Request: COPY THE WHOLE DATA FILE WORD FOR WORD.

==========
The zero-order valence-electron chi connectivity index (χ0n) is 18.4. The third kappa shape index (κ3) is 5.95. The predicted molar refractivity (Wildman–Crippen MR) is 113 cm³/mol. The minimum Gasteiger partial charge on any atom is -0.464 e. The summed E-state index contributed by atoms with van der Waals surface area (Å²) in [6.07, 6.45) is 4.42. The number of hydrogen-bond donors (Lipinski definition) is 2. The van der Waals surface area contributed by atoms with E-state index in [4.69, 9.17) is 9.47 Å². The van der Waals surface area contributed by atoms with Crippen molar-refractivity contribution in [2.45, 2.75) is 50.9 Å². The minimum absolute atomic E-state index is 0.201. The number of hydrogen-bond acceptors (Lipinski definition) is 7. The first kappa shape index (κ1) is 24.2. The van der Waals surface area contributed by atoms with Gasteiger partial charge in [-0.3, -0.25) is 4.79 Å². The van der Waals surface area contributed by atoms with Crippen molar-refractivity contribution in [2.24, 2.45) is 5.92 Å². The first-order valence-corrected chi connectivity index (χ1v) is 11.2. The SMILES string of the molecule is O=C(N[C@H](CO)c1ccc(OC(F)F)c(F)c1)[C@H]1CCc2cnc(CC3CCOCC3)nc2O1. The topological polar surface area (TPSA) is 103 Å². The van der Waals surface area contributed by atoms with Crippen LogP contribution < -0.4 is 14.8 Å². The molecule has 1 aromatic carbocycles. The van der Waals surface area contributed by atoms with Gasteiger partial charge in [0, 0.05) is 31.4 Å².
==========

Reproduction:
The zero-order valence-electron chi connectivity index (χ0n) is 18.4. The third kappa shape index (κ3) is 5.95. The predicted molar refractivity (Wildman–Crippen MR) is 113 cm³/mol. The minimum Gasteiger partial charge on any atom is -0.464 e. The summed E-state index contributed by atoms with van der Waals surface area (Å²) in [6.07, 6.45) is 4.42. The number of hydrogen-bond donors (Lipinski definition) is 2. The van der Waals surface area contributed by atoms with E-state index in [4.69, 9.17) is 9.47 Å². The van der Waals surface area contributed by atoms with Crippen molar-refractivity contribution in [2.45, 2.75) is 50.9 Å². The minimum absolute atomic E-state index is 0.201. The number of hydrogen-bond acceptors (Lipinski definition) is 7. The first kappa shape index (κ1) is 24.2. The van der Waals surface area contributed by atoms with Gasteiger partial charge in [-0.3, -0.25) is 4.79 Å². The van der Waals surface area contributed by atoms with Crippen molar-refractivity contribution in [2.24, 2.45) is 5.92 Å². The first-order valence-corrected chi connectivity index (χ1v) is 11.2. The SMILES string of the molecule is O=C(N[C@H](CO)c1ccc(OC(F)F)c(F)c1)[C@H]1CCc2cnc(CC3CCOCC3)nc2O1. The topological polar surface area (TPSA) is 103 Å². The van der Waals surface area contributed by atoms with Crippen LogP contribution < -0.4 is 14.8 Å². The molecule has 1 aromatic carbocycles. The van der Waals surface area contributed by atoms with Gasteiger partial charge in [0, 0.05) is 31.4 Å².